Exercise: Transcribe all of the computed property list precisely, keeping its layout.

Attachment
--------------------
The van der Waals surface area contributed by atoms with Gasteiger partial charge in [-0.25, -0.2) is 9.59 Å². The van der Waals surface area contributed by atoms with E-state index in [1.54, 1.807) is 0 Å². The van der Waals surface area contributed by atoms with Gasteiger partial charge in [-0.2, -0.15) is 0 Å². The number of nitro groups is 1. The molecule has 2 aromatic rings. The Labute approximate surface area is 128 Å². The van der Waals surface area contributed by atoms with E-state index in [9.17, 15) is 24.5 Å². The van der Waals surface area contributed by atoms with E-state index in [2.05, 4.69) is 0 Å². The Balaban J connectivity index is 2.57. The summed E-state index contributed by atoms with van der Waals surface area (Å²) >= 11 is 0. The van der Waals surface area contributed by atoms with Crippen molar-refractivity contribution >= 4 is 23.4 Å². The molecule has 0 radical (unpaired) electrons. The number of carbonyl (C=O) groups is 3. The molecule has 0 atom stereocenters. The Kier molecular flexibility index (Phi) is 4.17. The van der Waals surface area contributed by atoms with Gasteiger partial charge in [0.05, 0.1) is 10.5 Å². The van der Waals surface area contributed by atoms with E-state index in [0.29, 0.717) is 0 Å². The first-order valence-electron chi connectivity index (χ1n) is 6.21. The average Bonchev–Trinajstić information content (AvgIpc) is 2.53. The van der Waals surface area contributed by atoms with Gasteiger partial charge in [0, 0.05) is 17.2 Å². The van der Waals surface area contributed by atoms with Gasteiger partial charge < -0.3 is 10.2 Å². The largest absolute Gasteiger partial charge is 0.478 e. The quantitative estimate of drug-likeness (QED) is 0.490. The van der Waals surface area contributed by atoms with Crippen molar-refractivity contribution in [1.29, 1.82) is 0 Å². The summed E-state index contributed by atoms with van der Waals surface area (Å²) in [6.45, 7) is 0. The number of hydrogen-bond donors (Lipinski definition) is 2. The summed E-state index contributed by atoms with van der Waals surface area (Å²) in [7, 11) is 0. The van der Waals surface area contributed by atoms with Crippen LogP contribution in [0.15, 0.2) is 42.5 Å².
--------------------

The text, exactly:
The van der Waals surface area contributed by atoms with Gasteiger partial charge in [-0.25, -0.2) is 9.59 Å². The van der Waals surface area contributed by atoms with E-state index in [1.54, 1.807) is 0 Å². The van der Waals surface area contributed by atoms with Gasteiger partial charge in [-0.2, -0.15) is 0 Å². The number of nitro groups is 1. The molecule has 2 aromatic rings. The Labute approximate surface area is 128 Å². The van der Waals surface area contributed by atoms with E-state index in [9.17, 15) is 24.5 Å². The van der Waals surface area contributed by atoms with E-state index in [2.05, 4.69) is 0 Å². The Balaban J connectivity index is 2.57. The summed E-state index contributed by atoms with van der Waals surface area (Å²) >= 11 is 0. The van der Waals surface area contributed by atoms with Crippen molar-refractivity contribution >= 4 is 23.4 Å². The molecule has 0 radical (unpaired) electrons. The number of carbonyl (C=O) groups is 3. The molecule has 0 atom stereocenters. The Kier molecular flexibility index (Phi) is 4.17. The van der Waals surface area contributed by atoms with Gasteiger partial charge in [0.05, 0.1) is 10.5 Å². The van der Waals surface area contributed by atoms with E-state index in [0.29, 0.717) is 0 Å². The first-order valence-electron chi connectivity index (χ1n) is 6.21. The average Bonchev–Trinajstić information content (AvgIpc) is 2.53. The van der Waals surface area contributed by atoms with Gasteiger partial charge in [0, 0.05) is 17.2 Å². The van der Waals surface area contributed by atoms with Gasteiger partial charge < -0.3 is 10.2 Å². The largest absolute Gasteiger partial charge is 0.478 e. The quantitative estimate of drug-likeness (QED) is 0.490. The van der Waals surface area contributed by atoms with Crippen molar-refractivity contribution in [1.29, 1.82) is 0 Å². The summed E-state index contributed by atoms with van der Waals surface area (Å²) in [6.45, 7) is 0. The number of hydrogen-bond donors (Lipinski definition) is 2. The summed E-state index contributed by atoms with van der Waals surface area (Å²) in [7, 11) is 0. The van der Waals surface area contributed by atoms with Crippen LogP contribution in [0.15, 0.2) is 42.5 Å².